Imagine this: A young professional couple at a party mentions they’re thinking of buying a home in a popular waterfront neighbourhood that scientists have found is vulnerable to coastal flooding.
That flood risk is made extra clear by murals in the neighbourhood marking the predicted water level rise. What’s more, media headlines have warned about sea level rise daily during the past week.
So, what gives? Can the young couple just not see the evidence in front of them?
In recent years, we have been exposed to an abundance of information about climate change. This often takes the form of news articles about carbon emissions and the hurricanes, floods and forest fires bolstered by climate change.
Despite the strong evidence that human activities are contributing to climate change, a small minority of the public disagrees with the scientific consensus.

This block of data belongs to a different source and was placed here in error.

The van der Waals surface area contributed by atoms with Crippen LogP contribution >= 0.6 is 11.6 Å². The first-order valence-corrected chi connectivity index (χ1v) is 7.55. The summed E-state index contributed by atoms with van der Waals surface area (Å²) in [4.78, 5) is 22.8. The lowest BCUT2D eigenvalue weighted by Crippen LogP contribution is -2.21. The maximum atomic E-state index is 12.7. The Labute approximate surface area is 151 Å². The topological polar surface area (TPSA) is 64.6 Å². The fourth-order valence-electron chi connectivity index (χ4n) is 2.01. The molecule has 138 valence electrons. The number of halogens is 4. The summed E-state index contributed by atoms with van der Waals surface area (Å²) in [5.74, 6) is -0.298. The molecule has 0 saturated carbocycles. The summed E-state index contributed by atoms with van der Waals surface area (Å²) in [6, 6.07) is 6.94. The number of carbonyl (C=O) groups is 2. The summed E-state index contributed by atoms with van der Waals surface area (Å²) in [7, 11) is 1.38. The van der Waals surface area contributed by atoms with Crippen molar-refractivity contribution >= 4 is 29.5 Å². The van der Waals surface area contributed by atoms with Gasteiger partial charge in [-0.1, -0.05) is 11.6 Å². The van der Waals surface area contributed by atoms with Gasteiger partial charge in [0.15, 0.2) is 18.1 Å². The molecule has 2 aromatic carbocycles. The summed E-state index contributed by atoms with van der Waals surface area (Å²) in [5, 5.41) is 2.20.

Do you see what I see?
In the face of the evidence, how can we explain this division?
As psychology researchers, we wondered whether some people are just blind to cues of climate risk.
When we’re confronted by visually crowded settings, we tend to notice emotional words and tune out others. For example, if you were presented a series of words appearing one after another in quick succession — 10 words per second — you would struggle to name all of them. But you would be more likely to catch a word like “danger” than a neutral one.
We set up exactly that kind of scenario in our study. We recruited university students, as well as people in shopping malls in the Vancouver area and in Kamloops, B.C. Then we showed each of them a rapid sequence of words and asked them to pick out two targets, such as a set of digits (555555555) and a word in green font, in the sequence.